Back to School: Teach a Kid to Crochet
First portion excerpted from the article, "My First Crochet" by Kate Beale, in our May/June 2011 issue.
Many kids find that crochet is the easiest needlecraft to learn. Introducing them to the wonders of crochet requires the right tools, the right yarn, and the right first project, so that kids see the craft as fun instead of a chore.
One of the benefits of teaching kids to crochet is that it hones their fine motor skills and hand-eye coordination. Children as young as six should be able to master the basics.
While teaching, it's important to be patient, give praise, and—if you're in a classroom setting—realize that all kids don't learn at the same speed and some may need special attention.
For most beginner projects, you'll need to teach kids how to do a basic slipknot, a chain, single crochet, fastening off, and some simple sewing (see our how-to pages if you need pictures). Double crochet will let your young students make progress faster, but make sure they have the basics mastered, first. Because kids have limited attention spans, break up your sessions into bite-size pieces. And encourage practicing before moving on from one skill to the next.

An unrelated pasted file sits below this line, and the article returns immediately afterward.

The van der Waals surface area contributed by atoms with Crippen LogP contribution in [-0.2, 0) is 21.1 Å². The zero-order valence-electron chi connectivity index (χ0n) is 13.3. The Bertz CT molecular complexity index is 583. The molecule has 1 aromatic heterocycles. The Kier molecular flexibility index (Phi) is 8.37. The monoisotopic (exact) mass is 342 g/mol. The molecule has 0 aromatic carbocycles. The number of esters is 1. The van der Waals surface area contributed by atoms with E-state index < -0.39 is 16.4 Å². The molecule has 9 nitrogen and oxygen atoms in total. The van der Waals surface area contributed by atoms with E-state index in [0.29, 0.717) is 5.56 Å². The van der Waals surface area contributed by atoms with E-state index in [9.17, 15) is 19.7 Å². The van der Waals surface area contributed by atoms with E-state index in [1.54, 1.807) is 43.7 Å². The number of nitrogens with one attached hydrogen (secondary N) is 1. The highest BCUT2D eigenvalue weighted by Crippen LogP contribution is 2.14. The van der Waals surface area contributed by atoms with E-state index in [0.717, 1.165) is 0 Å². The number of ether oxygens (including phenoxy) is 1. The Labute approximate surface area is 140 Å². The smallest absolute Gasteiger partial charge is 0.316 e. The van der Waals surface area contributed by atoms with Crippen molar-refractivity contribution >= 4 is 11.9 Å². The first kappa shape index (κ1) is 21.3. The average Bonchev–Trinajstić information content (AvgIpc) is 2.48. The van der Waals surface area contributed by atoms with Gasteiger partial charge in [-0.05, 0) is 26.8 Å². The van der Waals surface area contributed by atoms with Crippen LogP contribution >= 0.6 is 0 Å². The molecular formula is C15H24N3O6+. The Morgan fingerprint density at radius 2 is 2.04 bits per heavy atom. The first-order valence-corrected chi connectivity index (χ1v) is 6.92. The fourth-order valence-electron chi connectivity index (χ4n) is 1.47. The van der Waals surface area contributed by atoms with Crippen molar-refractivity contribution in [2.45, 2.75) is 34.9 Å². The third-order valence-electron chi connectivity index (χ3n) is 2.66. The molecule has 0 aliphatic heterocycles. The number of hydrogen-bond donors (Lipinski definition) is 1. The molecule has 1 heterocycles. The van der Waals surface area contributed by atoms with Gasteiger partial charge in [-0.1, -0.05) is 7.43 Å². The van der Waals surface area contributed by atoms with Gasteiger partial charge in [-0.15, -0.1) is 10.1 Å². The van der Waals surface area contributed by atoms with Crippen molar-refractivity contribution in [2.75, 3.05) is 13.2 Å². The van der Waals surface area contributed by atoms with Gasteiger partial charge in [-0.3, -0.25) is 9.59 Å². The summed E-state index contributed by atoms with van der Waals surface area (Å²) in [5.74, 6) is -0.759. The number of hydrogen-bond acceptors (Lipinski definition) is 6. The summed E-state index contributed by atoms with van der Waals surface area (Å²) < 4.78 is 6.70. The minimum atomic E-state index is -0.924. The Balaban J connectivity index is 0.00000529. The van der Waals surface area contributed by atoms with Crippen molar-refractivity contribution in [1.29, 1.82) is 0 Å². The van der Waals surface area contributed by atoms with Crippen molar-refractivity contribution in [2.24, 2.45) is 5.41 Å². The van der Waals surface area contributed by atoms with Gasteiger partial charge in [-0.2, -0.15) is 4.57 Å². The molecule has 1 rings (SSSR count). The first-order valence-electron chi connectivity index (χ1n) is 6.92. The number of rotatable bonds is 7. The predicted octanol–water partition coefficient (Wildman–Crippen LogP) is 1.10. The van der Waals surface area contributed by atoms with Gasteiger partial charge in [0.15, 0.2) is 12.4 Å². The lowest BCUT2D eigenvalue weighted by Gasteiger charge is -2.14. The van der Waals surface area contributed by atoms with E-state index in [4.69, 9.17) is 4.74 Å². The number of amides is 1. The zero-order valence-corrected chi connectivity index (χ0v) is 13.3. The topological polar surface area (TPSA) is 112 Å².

The Crochet Guild of America's website has tips on organizing a crochet class in your local school and the Craft Yarn Council's Learning Center teaches the basics and beyond to keep kids and adults engaged in the craft. Lucinda Guy's Kids Learn to Crochet (Trafalgar Square Books, 2008), featuring the charming mice Peg and Pip, teaches techniques with step-by-step illustrative instructions to create fun, yet easy projects.
A variegated or self-striping yarn can make even the simplest crochet efforts into a fun project. A strip of crochet that is a few stitches wide (say, 4-6 stitches) can be made into a headband, a wristband, or a belt. Once double crochet is mastered, a cute scarf in a self-striping yarn isn't far away. Red Heart's Let's Win Scarf would be perfect for the start of the school year!
Click on the headers below to find more free patterns that are perfect for kids and teens:
Have you taught any children to crochet? Adults? If you've taught both, what were the differences? Tell us about your teaching experiences below.